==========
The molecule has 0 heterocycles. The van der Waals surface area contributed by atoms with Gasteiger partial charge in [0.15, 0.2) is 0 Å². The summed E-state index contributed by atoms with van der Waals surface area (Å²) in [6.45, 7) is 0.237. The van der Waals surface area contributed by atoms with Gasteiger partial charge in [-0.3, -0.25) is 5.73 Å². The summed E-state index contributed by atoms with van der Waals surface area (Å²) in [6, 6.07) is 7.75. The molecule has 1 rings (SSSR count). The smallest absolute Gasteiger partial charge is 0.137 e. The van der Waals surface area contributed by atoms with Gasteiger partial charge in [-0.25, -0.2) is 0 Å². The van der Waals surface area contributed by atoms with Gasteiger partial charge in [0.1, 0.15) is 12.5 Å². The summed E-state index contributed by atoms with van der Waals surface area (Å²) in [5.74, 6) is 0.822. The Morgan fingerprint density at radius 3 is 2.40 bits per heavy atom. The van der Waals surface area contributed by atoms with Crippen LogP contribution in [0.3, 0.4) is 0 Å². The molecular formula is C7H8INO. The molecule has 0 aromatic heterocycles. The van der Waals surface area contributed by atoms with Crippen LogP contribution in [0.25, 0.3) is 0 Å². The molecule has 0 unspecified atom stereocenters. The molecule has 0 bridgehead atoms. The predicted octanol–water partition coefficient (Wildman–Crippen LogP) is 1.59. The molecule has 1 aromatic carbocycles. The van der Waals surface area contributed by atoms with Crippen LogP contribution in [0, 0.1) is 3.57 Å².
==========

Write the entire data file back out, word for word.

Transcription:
The molecule has 0 heterocycles. The van der Waals surface area contributed by atoms with Gasteiger partial charge in [0.15, 0.2) is 0 Å². The summed E-state index contributed by atoms with van der Waals surface area (Å²) in [6.45, 7) is 0.237. The van der Waals surface area contributed by atoms with Gasteiger partial charge in [-0.3, -0.25) is 5.73 Å². The summed E-state index contributed by atoms with van der Waals surface area (Å²) in [6, 6.07) is 7.75. The molecule has 1 rings (SSSR count). The smallest absolute Gasteiger partial charge is 0.137 e. The van der Waals surface area contributed by atoms with Gasteiger partial charge in [-0.25, -0.2) is 0 Å². The van der Waals surface area contributed by atoms with Gasteiger partial charge in [0.1, 0.15) is 12.5 Å². The summed E-state index contributed by atoms with van der Waals surface area (Å²) in [5.74, 6) is 0.822. The Morgan fingerprint density at radius 3 is 2.40 bits per heavy atom. The van der Waals surface area contributed by atoms with Crippen LogP contribution in [0.3, 0.4) is 0 Å². The molecular formula is C7H8INO. The molecule has 0 aromatic heterocycles. The van der Waals surface area contributed by atoms with Crippen LogP contribution in [0.25, 0.3) is 0 Å². The molecule has 0 unspecified atom stereocenters. The molecule has 0 bridgehead atoms. The predicted octanol–water partition coefficient (Wildman–Crippen LogP) is 1.59. The molecule has 1 aromatic carbocycles. The van der Waals surface area contributed by atoms with Crippen LogP contribution in [0, 0.1) is 3.57 Å².